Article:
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After introspection phase, healthier Matt Wiman plans to keep fighting

Esther Lin, MMA Fighting

One of the game’s most introspective competitors, Matt Wiman, made a successful return to the Octagon last Saturday night after nearly two years away. Wiman was able to defeat Isaac Vallie-Flagg via unanimous decision at UFC Fight Night 57 in Austin, getting his first taste of victory since a Sept. 2012 submission of Paul Sass in England.

It’s been a long, long time.

So, what’s taken him so long to return to action after suffering a knockout loss to lightweight T.J. Grant in early 2013? A very honest, very candid Matt Wiman talked about the nerves he had to overcome to step in the Octagon again -- nerves that played a factor in him contemplating whether or not he wanted to continue fighting at all. He appeared on Monday’s edition of The MMA Hour to talk about his hiatus and his return.

"I didn’t feel that rusty to be honest with you, I don’t know what it was," Wiman told host Ariel Helwani. "I think maybe the nervousness of it all was the hardest part. Getting through the nerves of that it’s actually happening, anticipating something every night for four months, because I knew about the fight probably four months in advance. It’s a daunting thing, you know? I go in there prepared for whatever. You might have to fight with your arm being broken, or fighting somebody who is trying to knock you unconscious trying to steal your will. It’s a hard thing to get up for.

"I don’t feel like it’s a sport like everybody else, where it feels like it’s just getting ready for game day. I’m thinking I’ve got to get prepared to go past my limit of my actual will…it’s a hard thing. Maybe I’m over-analyzing it, blowing it up bigger than it is, but it’s always a fight to me. It doesn’t feel like I’m going out to compete necessarily."

The 31-year old Wiman said that the idea of retiring has crossed his mind plenty of times in his career, but after the Grant loss he spent time healing up, living life and restoring things. Though he was private on the matter, Wiman alluded to some of his family happenings. He also relocated from Denver to the Portland area with his wife during his time away.

All of his life changes and introspections ultimately led to the fight with Vallie-Flagg in Austin.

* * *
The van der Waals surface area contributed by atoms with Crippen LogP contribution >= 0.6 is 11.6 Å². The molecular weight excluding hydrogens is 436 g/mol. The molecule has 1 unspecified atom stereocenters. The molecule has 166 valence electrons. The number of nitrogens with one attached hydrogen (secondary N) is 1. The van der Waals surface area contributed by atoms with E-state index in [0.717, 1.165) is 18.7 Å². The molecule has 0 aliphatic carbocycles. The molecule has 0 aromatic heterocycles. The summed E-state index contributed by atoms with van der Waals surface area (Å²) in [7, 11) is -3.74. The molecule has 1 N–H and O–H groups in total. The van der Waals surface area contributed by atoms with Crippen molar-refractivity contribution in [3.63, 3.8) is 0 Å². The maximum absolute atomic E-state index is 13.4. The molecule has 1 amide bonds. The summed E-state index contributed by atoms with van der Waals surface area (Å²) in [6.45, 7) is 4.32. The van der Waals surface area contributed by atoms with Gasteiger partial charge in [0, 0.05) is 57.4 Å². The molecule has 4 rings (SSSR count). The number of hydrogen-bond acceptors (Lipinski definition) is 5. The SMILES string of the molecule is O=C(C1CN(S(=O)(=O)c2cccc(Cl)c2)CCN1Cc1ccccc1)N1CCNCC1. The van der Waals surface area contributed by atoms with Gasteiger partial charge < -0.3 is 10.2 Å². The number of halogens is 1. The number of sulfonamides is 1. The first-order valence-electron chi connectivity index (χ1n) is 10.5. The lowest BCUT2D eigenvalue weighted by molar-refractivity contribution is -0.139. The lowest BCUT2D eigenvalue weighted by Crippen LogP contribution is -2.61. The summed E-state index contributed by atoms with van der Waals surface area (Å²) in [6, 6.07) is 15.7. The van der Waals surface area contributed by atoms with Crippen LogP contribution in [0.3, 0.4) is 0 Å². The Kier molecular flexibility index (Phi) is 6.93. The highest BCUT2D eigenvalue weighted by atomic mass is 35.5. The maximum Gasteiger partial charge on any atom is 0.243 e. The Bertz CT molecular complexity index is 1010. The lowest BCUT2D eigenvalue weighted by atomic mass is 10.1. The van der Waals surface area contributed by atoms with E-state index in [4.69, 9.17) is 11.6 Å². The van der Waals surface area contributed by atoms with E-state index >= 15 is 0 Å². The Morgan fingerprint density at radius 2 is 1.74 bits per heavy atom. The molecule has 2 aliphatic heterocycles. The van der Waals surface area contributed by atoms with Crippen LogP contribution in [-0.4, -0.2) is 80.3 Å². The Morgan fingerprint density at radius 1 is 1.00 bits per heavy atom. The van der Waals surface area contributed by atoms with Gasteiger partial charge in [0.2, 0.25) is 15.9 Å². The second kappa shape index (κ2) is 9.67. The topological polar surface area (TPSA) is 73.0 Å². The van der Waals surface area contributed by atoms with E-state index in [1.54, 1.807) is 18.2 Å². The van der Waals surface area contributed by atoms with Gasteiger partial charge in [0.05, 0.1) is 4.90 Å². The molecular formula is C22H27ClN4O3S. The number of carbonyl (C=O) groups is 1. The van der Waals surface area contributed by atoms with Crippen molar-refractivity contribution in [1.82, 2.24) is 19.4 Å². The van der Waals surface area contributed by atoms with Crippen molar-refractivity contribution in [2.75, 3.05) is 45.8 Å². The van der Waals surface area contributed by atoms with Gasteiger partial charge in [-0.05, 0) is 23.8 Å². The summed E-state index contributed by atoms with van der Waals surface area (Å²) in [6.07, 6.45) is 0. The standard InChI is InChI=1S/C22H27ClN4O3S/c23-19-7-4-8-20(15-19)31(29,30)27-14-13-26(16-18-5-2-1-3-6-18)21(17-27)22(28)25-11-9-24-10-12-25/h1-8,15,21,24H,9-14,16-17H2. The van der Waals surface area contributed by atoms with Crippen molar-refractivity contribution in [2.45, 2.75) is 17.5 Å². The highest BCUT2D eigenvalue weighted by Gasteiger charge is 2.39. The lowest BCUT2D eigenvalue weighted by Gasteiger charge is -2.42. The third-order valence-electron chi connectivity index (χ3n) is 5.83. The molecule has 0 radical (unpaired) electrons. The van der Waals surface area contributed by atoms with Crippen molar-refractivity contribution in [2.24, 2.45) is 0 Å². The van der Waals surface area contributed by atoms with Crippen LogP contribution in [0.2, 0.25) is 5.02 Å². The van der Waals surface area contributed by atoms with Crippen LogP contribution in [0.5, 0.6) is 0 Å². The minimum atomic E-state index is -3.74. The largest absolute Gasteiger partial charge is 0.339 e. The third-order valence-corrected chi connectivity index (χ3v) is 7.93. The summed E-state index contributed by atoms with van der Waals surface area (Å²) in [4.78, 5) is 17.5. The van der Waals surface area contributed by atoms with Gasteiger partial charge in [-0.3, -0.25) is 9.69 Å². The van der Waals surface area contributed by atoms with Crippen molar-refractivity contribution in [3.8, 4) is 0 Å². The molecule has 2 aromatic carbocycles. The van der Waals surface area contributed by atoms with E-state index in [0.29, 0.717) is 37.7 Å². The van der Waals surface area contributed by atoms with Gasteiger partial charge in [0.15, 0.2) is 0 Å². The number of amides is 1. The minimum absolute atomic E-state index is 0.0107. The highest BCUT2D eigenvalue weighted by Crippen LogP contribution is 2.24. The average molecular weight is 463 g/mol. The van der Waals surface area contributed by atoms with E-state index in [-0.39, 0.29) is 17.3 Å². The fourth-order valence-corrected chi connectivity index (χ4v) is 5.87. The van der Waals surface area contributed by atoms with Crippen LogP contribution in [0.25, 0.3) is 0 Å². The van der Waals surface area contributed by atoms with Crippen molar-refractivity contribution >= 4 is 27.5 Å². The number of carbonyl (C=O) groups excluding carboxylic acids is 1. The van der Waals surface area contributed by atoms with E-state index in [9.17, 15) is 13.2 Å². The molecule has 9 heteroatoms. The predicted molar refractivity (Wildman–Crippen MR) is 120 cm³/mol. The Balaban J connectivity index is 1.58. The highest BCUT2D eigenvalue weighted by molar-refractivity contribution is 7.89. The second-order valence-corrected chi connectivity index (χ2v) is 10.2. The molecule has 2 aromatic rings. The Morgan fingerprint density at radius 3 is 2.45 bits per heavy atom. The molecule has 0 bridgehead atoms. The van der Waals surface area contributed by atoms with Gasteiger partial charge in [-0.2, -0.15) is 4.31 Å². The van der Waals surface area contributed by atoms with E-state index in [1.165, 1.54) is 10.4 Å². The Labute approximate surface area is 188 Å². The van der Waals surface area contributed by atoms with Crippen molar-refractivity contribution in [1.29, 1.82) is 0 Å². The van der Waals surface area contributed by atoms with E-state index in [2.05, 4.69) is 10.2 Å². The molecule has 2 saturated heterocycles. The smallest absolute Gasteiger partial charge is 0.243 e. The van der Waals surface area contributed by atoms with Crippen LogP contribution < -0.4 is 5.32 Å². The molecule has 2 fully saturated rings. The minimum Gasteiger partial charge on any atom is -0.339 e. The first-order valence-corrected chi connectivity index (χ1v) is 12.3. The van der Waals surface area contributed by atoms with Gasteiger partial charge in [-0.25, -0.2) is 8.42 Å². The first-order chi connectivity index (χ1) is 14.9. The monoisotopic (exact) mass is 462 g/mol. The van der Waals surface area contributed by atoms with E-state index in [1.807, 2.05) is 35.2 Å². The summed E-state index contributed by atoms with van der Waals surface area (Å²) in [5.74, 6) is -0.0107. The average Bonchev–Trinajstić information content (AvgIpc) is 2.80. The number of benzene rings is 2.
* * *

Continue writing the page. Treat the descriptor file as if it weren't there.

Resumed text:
"After several of my fights I’ve said, ‘I don’t think I’m ever doing that again,’ because it takes a lot out of you and sometimes is crazier than you feel like you can handle," he said. "It’s a little hard to handle sometimes. And then you’re like, in hindsight that was a pretty crazy experience…maybe I’ll do that again. But after several of my fights I’ve said I don’t know if I’ll do it again, it’s not healthy, it’s not sustainable, it’s like crazy, madness.

"So after that [Grant] fight, I think I was, I was just swimming upstream too long. Everybody deals with injury in the sport, but I think I just ignored my body for too long and just pushed through injuries. So I said to myself, I’m going to fix up my body a bit and see what happens."

Wiman, who before his loss to Grant had won a pair of fights in a row against Mac Danzig and Sass, has stayed out of the public’s eye for the last couple of years. He was reluctant to do interviews at all leading up to his fight with Vallie-Flagg, but relented when the UFC insisted.

He said that the process he underwent to get back in the cage was a long physical and mental preparation process, with emphasis on the latter.

"It’s silly, you have all these fears," he said. "I talked to Brian Stann, and he said he had the same questions, these little things that pop up in your head, ‘do you have it anymore?’ You always have to prove to yourself [that you do]. You have to constantly reinvent yourself and make sure you have it, make sure you’re still working as hard, make sure you’re still capable, and not only that, but make sure you’re better.

"It’s a hard thing. I tried to leave that door open. And eventually I started getting healthier, and started getting kind of itchy, and I’ve got to do something. I’ve got to make money and do something, and I thought, you know what, I have a career, and I actually like my career. So there I was training for another fight."

As for whether or not he’d like to keep going now that he’s come back successfully, Wiman (16-7) said he felt good.

"I think so, yeah," he said. "This is what’s humbling, is like I think I’m big and tough…there’s some nights I can’t sleep because my toe is so painful. Suffering from a broken toe. And that’s annoying. Your quality of life is just obnoxious. That wasn’t the injury that I needed surgery on, but that was the one that humbled me. It’s like, you can’t sleep because your toe hurts, really? I need to get up tomorrow morning and spar."

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